How Work Related Hearing Loss Can Affect Your Mental Health
Hearing loss can have a massive impact on your mental wellbeing and can lead to you feeling isolated and embarrassed.
This is very common and many of the people I help, with claims for work-related hearing loss, tell me they find social situations particularly hard as there’s usually lots of background noise going on.
Often, they’re unable to follow conversations and have had to develop various coping methods, such as making appropriate gestures even if they’ve not been able to hear what’s been said and lost the context of the discussion.
I’ve been involved in many noise-induced hearing loss and tinnitus claims over the years, so have seen first-hand how hearing loss can affect a person’s mental health.
But I’m also proud to have helped them access whatever support they need, such as hearing aids, tinnitus retraining counselling and compensation for financial losses.
If you’ve developed occupational hearing loss because you’ve been exposed to loud noises at work get in touch with our specialist Industrial Disease Solicitors for a free claims assessment. We’ll be happy to speak with you about your situation and discuss how we can help you.
Hearing Loss Affects Loved Ones Too
A key point to raise is that it’s not just the person who has developed hearing loss who is affected by it; it can have a profound impact on their friends and relatives too.
This was highlighted in a recent poll by health and lifestyle website Clear Living, which asked people with hearing loss and their loved ones how hearing loss had affected their lives.
- 89% of people said hearing loss had led to social and personal problems
- 58% feel their relationships have suffered
- 39% find it harder to follow or take part in conversations
- 35% find it hard to be out with friends in public places
- 30% struggle to watch TV
But despite this, three-quarters of those polled said they had concerns about buying a hearing aid.
I’d urge anyone who’s developed hearing loss because of loud noises at work to get in touch with us, as the cost of specialist equipment such as hearing aids can be included as part of your hearing loss claim for compensation.
But embarrassment and a perceived social stigma around hearing aids may also be having an effect.
Hearing Aids Open Up the World to People with Hearing Loss
Many clients have told me they are too embarrassed or too young to wear hearing aids, but technology is changing all the time, and hearing aids are now much smaller and less noticeable when worn.
There are different types of hearing aid offering different advantages, depending on size, levels of amplification and design. They are all battery operated and the main types are “in the ear” (which sit in the outer ear), “behind the ear” and “in the canal” (which sit in the ear canal).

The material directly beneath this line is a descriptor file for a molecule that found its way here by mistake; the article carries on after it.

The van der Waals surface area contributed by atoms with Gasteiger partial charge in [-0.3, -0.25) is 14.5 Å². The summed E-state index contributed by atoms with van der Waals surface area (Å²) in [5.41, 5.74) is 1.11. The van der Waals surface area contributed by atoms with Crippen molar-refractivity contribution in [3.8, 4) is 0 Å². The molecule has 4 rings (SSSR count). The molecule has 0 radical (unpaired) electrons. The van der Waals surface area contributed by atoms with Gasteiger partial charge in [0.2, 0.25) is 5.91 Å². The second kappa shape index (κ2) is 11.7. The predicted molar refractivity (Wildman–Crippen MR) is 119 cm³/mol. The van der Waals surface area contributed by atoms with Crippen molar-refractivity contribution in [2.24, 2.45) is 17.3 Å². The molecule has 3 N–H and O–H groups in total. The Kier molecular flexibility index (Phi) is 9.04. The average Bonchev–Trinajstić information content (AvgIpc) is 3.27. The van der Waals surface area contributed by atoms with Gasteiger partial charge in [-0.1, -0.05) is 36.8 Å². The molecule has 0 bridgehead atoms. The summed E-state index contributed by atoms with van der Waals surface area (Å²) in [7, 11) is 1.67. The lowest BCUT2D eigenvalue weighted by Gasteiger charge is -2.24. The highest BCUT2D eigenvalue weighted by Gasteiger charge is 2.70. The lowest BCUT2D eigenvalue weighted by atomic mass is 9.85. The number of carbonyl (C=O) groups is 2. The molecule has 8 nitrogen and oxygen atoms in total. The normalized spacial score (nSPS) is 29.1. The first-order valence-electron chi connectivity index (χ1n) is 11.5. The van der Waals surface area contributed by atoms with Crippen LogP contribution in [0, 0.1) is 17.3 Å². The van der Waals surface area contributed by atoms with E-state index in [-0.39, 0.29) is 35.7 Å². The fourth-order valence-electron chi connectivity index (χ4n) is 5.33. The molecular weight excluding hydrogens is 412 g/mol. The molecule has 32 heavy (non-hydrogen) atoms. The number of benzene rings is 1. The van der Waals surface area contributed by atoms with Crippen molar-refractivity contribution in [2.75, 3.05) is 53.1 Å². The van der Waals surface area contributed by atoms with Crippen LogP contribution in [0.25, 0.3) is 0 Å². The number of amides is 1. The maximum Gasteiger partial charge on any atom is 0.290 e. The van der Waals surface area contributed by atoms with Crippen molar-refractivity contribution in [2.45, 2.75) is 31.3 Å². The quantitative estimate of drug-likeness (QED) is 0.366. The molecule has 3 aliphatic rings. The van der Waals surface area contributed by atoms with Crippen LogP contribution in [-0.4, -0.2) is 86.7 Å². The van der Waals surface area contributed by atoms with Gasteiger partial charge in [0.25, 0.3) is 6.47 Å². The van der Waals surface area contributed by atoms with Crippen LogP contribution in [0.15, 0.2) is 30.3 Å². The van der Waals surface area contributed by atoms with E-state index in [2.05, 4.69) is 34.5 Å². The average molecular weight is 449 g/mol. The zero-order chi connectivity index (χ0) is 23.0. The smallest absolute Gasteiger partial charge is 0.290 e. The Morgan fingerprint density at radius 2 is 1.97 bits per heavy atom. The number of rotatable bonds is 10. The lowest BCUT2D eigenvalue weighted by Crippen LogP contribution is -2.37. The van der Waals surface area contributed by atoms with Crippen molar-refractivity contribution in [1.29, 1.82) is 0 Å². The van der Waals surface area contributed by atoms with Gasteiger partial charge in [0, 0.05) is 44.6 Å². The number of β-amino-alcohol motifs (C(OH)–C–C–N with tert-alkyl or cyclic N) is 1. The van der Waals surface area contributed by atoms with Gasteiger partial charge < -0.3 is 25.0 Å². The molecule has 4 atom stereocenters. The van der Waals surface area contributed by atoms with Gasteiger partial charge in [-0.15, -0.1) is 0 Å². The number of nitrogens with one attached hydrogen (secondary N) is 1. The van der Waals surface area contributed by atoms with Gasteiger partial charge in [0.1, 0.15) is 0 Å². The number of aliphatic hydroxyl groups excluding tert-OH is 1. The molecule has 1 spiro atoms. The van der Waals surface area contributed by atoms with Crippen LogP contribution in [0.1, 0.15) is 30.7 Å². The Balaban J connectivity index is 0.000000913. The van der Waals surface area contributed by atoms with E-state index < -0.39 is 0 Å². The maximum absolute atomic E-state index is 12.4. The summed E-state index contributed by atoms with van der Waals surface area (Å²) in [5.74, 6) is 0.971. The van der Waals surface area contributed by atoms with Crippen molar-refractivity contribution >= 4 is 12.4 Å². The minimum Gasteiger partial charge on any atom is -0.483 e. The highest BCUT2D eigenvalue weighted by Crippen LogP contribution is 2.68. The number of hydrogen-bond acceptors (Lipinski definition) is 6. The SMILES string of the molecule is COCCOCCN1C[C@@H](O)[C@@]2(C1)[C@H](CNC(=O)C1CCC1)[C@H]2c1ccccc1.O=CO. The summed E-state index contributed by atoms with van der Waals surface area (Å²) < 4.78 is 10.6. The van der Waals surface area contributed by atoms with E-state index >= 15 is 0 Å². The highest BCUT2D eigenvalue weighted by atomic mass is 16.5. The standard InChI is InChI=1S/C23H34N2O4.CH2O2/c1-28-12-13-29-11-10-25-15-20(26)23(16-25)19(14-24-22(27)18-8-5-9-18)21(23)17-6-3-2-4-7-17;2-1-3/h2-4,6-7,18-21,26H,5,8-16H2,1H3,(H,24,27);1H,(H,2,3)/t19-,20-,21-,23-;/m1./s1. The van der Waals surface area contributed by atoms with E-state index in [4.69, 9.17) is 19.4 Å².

Having spoken to clients who have been provided with hearing aids, they report that it’s been like opening up the world to them.
Damage to hearing caused by noise affects a person’s ability to hear higher frequencies of noise such as bird song. Once age-associated hearing loss starts to occur, coupled with noise damage, hearing ability can be badly affected, so a hearing aid can have a hugely positive effect on your life.
Treatments for Tinnitus
Tinnitus is a condition where noises are heard in the ear, despite the absence of an external source of sound, and can have a massive impact on your wellbeing.
It’s often described as ringing, whooshing, buzzing or a high-pitched noise, and can often be caused by exposure to loud noises at work. Dependent on how severe your symptoms are it can be very intrusive and cause sleep disturbance.
But treatments are available, with tinnitus therapy and Cognitive Behavioural Therapy helping sufferers develop techniques to manage and cope with the condition.
A lesser known problem which can be linked to noise damage is hyperacusis which relates to sensitivity to sounds.
I haven’t seen this condition often during my career and have dealt with one successful case for noise-induced hearing loss, mild tinnitus and hyperacusis. In that case, my client reported difficulties with children’s voices, which was very upsetting as he had young children. But as with tinnitus, retraining and acoustic therapies that aim to reduce reactions to hyperacusis and help a patient cope better are out there.
It’s important to remember that there is help available and if you think you may be suffering from a condition related to loud noise at work your GP can refer you for investigations and therapy. When you’ve been diagnosed with a specific condition you may then be in a position to claim compensation, so you’re in a position to access any specific equipment and therapies you may need to live with your hearing loss.
It’s rather a play on words, but to put it simply, you don’t have to suffer in silence.
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